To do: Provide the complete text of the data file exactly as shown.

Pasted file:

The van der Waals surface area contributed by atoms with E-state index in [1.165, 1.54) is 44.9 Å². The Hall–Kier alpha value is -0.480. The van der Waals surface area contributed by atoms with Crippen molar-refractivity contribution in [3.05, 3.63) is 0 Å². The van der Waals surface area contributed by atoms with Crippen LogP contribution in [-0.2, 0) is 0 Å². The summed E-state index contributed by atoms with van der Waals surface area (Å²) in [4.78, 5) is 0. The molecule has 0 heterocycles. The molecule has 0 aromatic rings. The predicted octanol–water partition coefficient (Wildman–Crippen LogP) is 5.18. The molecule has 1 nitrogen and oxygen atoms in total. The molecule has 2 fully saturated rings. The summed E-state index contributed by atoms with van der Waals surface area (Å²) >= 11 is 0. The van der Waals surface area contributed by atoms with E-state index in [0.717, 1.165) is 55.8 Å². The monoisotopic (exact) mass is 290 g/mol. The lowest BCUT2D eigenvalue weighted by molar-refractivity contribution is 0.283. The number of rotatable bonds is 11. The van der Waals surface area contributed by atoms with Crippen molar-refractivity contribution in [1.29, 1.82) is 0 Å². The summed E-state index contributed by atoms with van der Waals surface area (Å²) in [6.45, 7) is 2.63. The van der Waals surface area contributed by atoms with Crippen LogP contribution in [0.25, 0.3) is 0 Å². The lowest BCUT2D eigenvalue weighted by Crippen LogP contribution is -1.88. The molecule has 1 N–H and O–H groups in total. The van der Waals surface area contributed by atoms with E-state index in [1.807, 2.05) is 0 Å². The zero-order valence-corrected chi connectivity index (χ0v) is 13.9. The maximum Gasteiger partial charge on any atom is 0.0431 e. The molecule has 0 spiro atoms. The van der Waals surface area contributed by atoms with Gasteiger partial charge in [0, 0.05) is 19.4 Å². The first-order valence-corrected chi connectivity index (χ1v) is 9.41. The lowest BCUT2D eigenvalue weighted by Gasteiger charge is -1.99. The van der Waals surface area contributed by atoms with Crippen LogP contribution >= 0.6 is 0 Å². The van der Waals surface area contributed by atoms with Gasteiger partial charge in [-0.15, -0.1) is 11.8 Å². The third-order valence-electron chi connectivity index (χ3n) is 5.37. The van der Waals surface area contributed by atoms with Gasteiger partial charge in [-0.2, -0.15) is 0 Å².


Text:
The van der Waals surface area contributed by atoms with E-state index in [1.165, 1.54) is 44.9 Å². The Hall–Kier alpha value is -0.480. The van der Waals surface area contributed by atoms with Crippen molar-refractivity contribution in [3.05, 3.63) is 0 Å². The van der Waals surface area contributed by atoms with Crippen LogP contribution in [-0.2, 0) is 0 Å². The summed E-state index contributed by atoms with van der Waals surface area (Å²) in [4.78, 5) is 0. The molecule has 0 heterocycles. The molecule has 0 aromatic rings. The predicted octanol–water partition coefficient (Wildman–Crippen LogP) is 5.18. The molecule has 1 nitrogen and oxygen atoms in total. The molecule has 2 fully saturated rings. The summed E-state index contributed by atoms with van der Waals surface area (Å²) >= 11 is 0. The van der Waals surface area contributed by atoms with E-state index in [0.717, 1.165) is 55.8 Å². The monoisotopic (exact) mass is 290 g/mol. The lowest BCUT2D eigenvalue weighted by molar-refractivity contribution is 0.283. The number of rotatable bonds is 11. The van der Waals surface area contributed by atoms with Crippen molar-refractivity contribution in [1.29, 1.82) is 0 Å². The summed E-state index contributed by atoms with van der Waals surface area (Å²) in [6.45, 7) is 2.63. The van der Waals surface area contributed by atoms with Crippen LogP contribution in [0.25, 0.3) is 0 Å². The lowest BCUT2D eigenvalue weighted by Crippen LogP contribution is -1.88. The molecule has 1 N–H and O–H groups in total. The van der Waals surface area contributed by atoms with E-state index in [1.807, 2.05) is 0 Å². The zero-order valence-corrected chi connectivity index (χ0v) is 13.9. The maximum Gasteiger partial charge on any atom is 0.0431 e. The molecule has 0 spiro atoms. The van der Waals surface area contributed by atoms with Gasteiger partial charge in [0, 0.05) is 19.4 Å². The first-order valence-corrected chi connectivity index (χ1v) is 9.41. The lowest BCUT2D eigenvalue weighted by Gasteiger charge is -1.99. The van der Waals surface area contributed by atoms with Crippen LogP contribution >= 0.6 is 0 Å². The van der Waals surface area contributed by atoms with Gasteiger partial charge in [-0.15, -0.1) is 11.8 Å². The third-order valence-electron chi connectivity index (χ3n) is 5.37. The van der Waals surface area contributed by atoms with Gasteiger partial charge in [-0.2, -0.15) is 0 Å².